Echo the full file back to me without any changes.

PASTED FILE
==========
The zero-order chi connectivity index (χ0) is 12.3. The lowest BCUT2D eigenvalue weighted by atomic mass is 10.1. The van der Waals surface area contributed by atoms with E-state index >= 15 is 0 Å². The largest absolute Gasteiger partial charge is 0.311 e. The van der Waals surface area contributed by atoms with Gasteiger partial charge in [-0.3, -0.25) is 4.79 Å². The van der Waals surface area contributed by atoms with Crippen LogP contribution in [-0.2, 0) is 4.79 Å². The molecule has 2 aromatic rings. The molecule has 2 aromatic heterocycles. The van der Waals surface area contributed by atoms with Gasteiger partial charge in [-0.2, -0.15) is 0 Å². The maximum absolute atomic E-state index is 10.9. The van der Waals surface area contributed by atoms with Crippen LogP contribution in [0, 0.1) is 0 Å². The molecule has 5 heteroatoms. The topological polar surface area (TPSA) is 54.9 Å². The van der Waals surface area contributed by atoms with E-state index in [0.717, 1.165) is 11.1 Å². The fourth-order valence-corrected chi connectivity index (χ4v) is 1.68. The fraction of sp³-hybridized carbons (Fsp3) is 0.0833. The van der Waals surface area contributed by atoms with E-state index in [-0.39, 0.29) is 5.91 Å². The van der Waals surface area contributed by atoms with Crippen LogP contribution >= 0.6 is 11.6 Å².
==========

The zero-order chi connectivity index (χ0) is 12.3. The lowest BCUT2D eigenvalue weighted by atomic mass is 10.1. The van der Waals surface area contributed by atoms with E-state index >= 15 is 0 Å². The largest absolute Gasteiger partial charge is 0.311 e. The van der Waals surface area contributed by atoms with Gasteiger partial charge in [-0.3, -0.25) is 4.79 Å². The van der Waals surface area contributed by atoms with Crippen LogP contribution in [-0.2, 0) is 4.79 Å². The molecule has 2 aromatic rings. The molecule has 2 aromatic heterocycles. The van der Waals surface area contributed by atoms with Gasteiger partial charge in [-0.2, -0.15) is 0 Å². The maximum absolute atomic E-state index is 10.9. The van der Waals surface area contributed by atoms with Crippen LogP contribution in [0, 0.1) is 0 Å². The molecule has 5 heteroatoms. The topological polar surface area (TPSA) is 54.9 Å². The van der Waals surface area contributed by atoms with E-state index in [0.717, 1.165) is 11.1 Å². The fourth-order valence-corrected chi connectivity index (χ4v) is 1.68. The fraction of sp³-hybridized carbons (Fsp3) is 0.0833. The van der Waals surface area contributed by atoms with E-state index in [-0.39, 0.29) is 5.91 Å². The van der Waals surface area contributed by atoms with Crippen LogP contribution >= 0.6 is 11.6 Å².